Passing Popeye’s chicken as I made my way out of the ATM alcove, a middle-aged man—pointing at my cane—said to me, “What happened to your leg?” Sensing oddness afoot in the wretched air, I mumbled a nothing response. But he wasn’t satisfied with that. He then asked if I was Jewish. I said no. “Irish-German?” I said no again. Why was I answering this stranger’s barrage of questions? And just who asks if anybody is ‘Irish-German’?

He then said, “But your leg’s going to get better?” In the negative swing of things, I guess, and with ever-unusual sweat shapes materializing on my clothing with each passing second, I said no once more. He was beginning to annoy me. However, this last no reply made him recoil and almost cry. “I hate hearing such things,” he said. I felt bad now and tried to reassure him I was as fit as a fiddle—just fine—but he was having none of it.

He actually looked presentable enough—not down and out—with a mild drinker’s face. Still, I knew where all of this was headed, even though he prefaced what he was about to say next with: “I’m not going to ask you for any money.” He informed me that times were tough and that he had recently lost his job. He proceeded to point into Popeye’s, telling me his wife was in there, and that the pair hadn’t eaten for a couple of days. It costs “four dollars for a piece of chicken!” he said, and let out a plaintive wail for good measure. Finally, he cut to the chase and asked, “If you can help in any way in getting us some food…and you don’t have to say yes.”

Despite not really believing his wife was in Popeye’s, and that the particulars of his tale were more than likely fabricated, there was little doubt in my mind that he was on hard times—genuine hard times. It was time for a yes. I had only a $20 bill—from the ATM—and two singles on my person. I gave him the two singles, which initiated a John Boehner-esque moment. He broke down crying and said, “Thank you...thank you...and God bless.” If I had a five dollar bill on me, which is my official maximum in such chance encounters—for these are hard times for me, too—I'd have given him that. And while I don’t ordinarily give much thought to where these little money exchanges lead to, I’d rather like to think he spent it somewhere other than in Popeye’s. In fact, I’d wager two more dollars that he did.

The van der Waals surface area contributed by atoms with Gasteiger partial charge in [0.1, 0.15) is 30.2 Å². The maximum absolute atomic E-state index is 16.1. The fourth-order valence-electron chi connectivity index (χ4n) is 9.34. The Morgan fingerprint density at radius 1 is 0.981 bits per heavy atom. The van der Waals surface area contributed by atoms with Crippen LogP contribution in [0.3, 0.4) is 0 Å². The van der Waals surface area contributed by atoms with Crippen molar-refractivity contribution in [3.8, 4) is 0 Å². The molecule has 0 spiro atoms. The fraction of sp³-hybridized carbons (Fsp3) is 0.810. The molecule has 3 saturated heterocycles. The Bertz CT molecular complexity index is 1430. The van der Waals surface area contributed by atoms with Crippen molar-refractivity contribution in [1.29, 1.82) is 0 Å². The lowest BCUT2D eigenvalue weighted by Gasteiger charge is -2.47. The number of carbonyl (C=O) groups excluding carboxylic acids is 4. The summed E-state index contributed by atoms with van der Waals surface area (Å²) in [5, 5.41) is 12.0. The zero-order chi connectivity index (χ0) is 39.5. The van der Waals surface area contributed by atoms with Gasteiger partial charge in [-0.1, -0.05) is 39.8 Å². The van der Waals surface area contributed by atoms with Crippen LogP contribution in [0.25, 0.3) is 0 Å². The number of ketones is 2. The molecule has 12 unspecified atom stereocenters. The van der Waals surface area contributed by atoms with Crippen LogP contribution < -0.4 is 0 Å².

Wednesday, July 20, 2011

A Life Detour


I am still haunted by the memory of a life detour taken. It was a very literal detour—on I-95 in Providence, Rhode Island. To return to the Interstate past some roadwork, or whatever it was that necessitated the detour, I missed a critical turn. Instead of being where I wanted to be—heading south to New York on the highway—I found myself in what resembled the backdrop of a particularly seedy film noir: a labyrinthine wasteland of streets leading to nowhere.

If my car quit on me, I was certain I would never be heard from again, breathing my last as a piƱata for some indigenous motorcycle gang. Oddly, there was this classic chrome diner smack dab in the middle of this urban back country. It had an “Irradiated Burgers” neon sign in its window. I’d never heard of any such a thing. And although the word rang unpleasant and even dangerous to my ears, I had to assume “irradiating” a burger was somehow a positive. Otherwise, why have a neon sign broadcasting it? But then again, I was lost in the Providence equivalent of Yucca Flat. Perhaps the apocalypse had occurred, or maybe I crossed over into a parallel universe when I missed that key turn.

After fifteen minutes or so of vainly driving through industrial badlands brimming with unsavory characters throwing me unsavory glances, I simultaneously spied a giant termite and heaved a huge sigh of relief. While this may sound like a scene from a bad science fiction movie, this big bug, a motorist landmark, sits atop an exterminator business that has long caressed this stretch of highway. I knew then I was close to where I wanted to be—out of harm's way, on the road leading to home, sweet home, and, happily, in a familiar dimension.